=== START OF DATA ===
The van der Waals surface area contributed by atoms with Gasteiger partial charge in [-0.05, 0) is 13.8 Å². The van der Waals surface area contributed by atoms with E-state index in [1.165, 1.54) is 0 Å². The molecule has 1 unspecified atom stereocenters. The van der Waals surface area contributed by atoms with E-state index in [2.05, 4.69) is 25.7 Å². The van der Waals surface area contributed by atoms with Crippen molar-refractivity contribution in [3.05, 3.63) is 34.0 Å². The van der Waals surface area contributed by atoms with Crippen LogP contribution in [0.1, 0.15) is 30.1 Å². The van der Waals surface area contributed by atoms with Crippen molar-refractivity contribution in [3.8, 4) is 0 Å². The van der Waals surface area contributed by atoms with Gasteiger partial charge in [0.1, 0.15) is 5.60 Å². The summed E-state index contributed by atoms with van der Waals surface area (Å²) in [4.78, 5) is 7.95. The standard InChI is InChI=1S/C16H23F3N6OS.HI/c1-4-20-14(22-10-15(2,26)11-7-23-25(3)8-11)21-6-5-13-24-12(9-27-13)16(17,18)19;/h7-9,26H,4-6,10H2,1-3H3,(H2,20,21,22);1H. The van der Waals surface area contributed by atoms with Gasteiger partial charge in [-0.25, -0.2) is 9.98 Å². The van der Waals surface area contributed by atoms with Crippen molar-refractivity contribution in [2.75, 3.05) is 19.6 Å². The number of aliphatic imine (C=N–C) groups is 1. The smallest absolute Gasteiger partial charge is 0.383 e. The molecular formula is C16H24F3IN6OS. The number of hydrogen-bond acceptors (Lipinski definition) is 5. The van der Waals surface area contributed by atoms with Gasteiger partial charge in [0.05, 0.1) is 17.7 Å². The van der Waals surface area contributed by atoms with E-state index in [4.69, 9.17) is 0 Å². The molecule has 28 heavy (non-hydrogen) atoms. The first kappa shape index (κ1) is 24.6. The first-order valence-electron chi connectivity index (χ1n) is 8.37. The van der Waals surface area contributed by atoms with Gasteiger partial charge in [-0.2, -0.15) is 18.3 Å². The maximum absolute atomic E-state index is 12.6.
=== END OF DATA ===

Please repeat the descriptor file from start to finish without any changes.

The van der Waals surface area contributed by atoms with Gasteiger partial charge in [-0.05, 0) is 13.8 Å². The van der Waals surface area contributed by atoms with E-state index in [1.165, 1.54) is 0 Å². The molecule has 1 unspecified atom stereocenters. The van der Waals surface area contributed by atoms with E-state index in [2.05, 4.69) is 25.7 Å². The van der Waals surface area contributed by atoms with Crippen molar-refractivity contribution in [3.05, 3.63) is 34.0 Å². The van der Waals surface area contributed by atoms with Crippen LogP contribution in [0.1, 0.15) is 30.1 Å². The van der Waals surface area contributed by atoms with Crippen molar-refractivity contribution in [3.8, 4) is 0 Å². The van der Waals surface area contributed by atoms with Gasteiger partial charge in [0.1, 0.15) is 5.60 Å². The summed E-state index contributed by atoms with van der Waals surface area (Å²) in [4.78, 5) is 7.95. The standard InChI is InChI=1S/C16H23F3N6OS.HI/c1-4-20-14(22-10-15(2,26)11-7-23-25(3)8-11)21-6-5-13-24-12(9-27-13)16(17,18)19;/h7-9,26H,4-6,10H2,1-3H3,(H2,20,21,22);1H. The van der Waals surface area contributed by atoms with Gasteiger partial charge in [-0.25, -0.2) is 9.98 Å². The van der Waals surface area contributed by atoms with Crippen molar-refractivity contribution in [2.75, 3.05) is 19.6 Å². The number of aliphatic imine (C=N–C) groups is 1. The smallest absolute Gasteiger partial charge is 0.383 e. The molecular formula is C16H24F3IN6OS. The number of hydrogen-bond acceptors (Lipinski definition) is 5. The van der Waals surface area contributed by atoms with Gasteiger partial charge in [0.05, 0.1) is 17.7 Å². The van der Waals surface area contributed by atoms with E-state index in [4.69, 9.17) is 0 Å². The molecule has 28 heavy (non-hydrogen) atoms. The first kappa shape index (κ1) is 24.6. The first-order valence-electron chi connectivity index (χ1n) is 8.37. The van der Waals surface area contributed by atoms with Gasteiger partial charge in [-0.2, -0.15) is 18.3 Å². The maximum absolute atomic E-state index is 12.6.